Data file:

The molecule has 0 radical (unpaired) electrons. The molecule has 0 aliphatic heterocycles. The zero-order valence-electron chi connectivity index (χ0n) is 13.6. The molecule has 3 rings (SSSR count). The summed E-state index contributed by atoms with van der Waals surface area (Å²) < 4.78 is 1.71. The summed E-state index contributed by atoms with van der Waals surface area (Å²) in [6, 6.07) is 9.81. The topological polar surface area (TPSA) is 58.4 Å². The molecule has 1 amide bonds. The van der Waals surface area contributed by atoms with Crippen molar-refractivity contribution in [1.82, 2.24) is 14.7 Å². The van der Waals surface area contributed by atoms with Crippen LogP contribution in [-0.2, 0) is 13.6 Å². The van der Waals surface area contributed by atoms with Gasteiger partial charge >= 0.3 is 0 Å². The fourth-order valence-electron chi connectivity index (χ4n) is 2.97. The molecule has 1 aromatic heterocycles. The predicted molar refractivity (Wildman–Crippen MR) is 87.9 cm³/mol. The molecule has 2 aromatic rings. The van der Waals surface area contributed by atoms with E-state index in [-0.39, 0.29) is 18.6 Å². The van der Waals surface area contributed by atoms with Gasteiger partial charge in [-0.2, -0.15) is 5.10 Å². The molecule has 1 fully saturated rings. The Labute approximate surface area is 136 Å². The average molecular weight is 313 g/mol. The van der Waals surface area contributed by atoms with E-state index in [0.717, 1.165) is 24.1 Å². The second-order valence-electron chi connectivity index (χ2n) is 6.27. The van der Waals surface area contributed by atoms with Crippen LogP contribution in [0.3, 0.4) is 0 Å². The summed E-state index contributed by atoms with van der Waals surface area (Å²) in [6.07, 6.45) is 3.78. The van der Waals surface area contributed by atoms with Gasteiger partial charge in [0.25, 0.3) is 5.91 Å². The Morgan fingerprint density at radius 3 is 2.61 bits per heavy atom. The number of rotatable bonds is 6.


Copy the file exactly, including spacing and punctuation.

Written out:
The molecule has 0 radical (unpaired) electrons. The molecule has 0 aliphatic heterocycles. The zero-order valence-electron chi connectivity index (χ0n) is 13.6. The molecule has 3 rings (SSSR count). The summed E-state index contributed by atoms with van der Waals surface area (Å²) < 4.78 is 1.71. The summed E-state index contributed by atoms with van der Waals surface area (Å²) in [6, 6.07) is 9.81. The topological polar surface area (TPSA) is 58.4 Å². The molecule has 1 amide bonds. The van der Waals surface area contributed by atoms with Crippen molar-refractivity contribution in [1.82, 2.24) is 14.7 Å². The van der Waals surface area contributed by atoms with Crippen LogP contribution in [-0.2, 0) is 13.6 Å². The van der Waals surface area contributed by atoms with Gasteiger partial charge >= 0.3 is 0 Å². The fourth-order valence-electron chi connectivity index (χ4n) is 2.97. The molecule has 1 aromatic heterocycles. The predicted molar refractivity (Wildman–Crippen MR) is 87.9 cm³/mol. The molecule has 2 aromatic rings. The van der Waals surface area contributed by atoms with E-state index in [-0.39, 0.29) is 18.6 Å². The van der Waals surface area contributed by atoms with Gasteiger partial charge in [-0.2, -0.15) is 5.10 Å². The molecule has 1 fully saturated rings. The Labute approximate surface area is 136 Å². The average molecular weight is 313 g/mol. The van der Waals surface area contributed by atoms with E-state index in [0.717, 1.165) is 24.1 Å². The second-order valence-electron chi connectivity index (χ2n) is 6.27. The van der Waals surface area contributed by atoms with Crippen LogP contribution in [0.3, 0.4) is 0 Å². The summed E-state index contributed by atoms with van der Waals surface area (Å²) in [6.07, 6.45) is 3.78. The van der Waals surface area contributed by atoms with Gasteiger partial charge in [0.25, 0.3) is 5.91 Å². The Morgan fingerprint density at radius 3 is 2.61 bits per heavy atom. The number of rotatable bonds is 6.